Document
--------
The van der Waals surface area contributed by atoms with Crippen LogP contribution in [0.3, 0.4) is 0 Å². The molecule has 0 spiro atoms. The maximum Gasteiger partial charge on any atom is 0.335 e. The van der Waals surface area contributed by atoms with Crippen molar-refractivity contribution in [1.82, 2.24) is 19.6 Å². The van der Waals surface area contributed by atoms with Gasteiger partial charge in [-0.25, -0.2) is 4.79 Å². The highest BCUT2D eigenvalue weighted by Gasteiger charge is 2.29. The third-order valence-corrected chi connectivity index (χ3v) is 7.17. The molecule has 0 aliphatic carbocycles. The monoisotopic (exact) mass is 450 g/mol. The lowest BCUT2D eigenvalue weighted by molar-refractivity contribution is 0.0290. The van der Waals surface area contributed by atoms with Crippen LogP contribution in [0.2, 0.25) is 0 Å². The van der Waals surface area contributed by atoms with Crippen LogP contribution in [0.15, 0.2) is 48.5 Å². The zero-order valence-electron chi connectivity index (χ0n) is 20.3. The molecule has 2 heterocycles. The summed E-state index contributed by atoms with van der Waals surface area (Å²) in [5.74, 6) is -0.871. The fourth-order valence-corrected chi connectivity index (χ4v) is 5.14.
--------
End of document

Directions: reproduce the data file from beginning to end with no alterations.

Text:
The van der Waals surface area contributed by atoms with Crippen LogP contribution in [0.3, 0.4) is 0 Å². The molecule has 0 spiro atoms. The maximum Gasteiger partial charge on any atom is 0.335 e. The van der Waals surface area contributed by atoms with Crippen molar-refractivity contribution in [1.82, 2.24) is 19.6 Å². The van der Waals surface area contributed by atoms with Gasteiger partial charge in [-0.25, -0.2) is 4.79 Å². The highest BCUT2D eigenvalue weighted by Gasteiger charge is 2.29. The third-order valence-corrected chi connectivity index (χ3v) is 7.17. The molecule has 0 aliphatic carbocycles. The monoisotopic (exact) mass is 450 g/mol. The lowest BCUT2D eigenvalue weighted by molar-refractivity contribution is 0.0290. The van der Waals surface area contributed by atoms with Crippen LogP contribution in [0.2, 0.25) is 0 Å². The van der Waals surface area contributed by atoms with Crippen LogP contribution in [0.15, 0.2) is 48.5 Å². The zero-order valence-electron chi connectivity index (χ0n) is 20.3. The molecule has 2 heterocycles. The summed E-state index contributed by atoms with van der Waals surface area (Å²) in [5.74, 6) is -0.871. The fourth-order valence-corrected chi connectivity index (χ4v) is 5.14.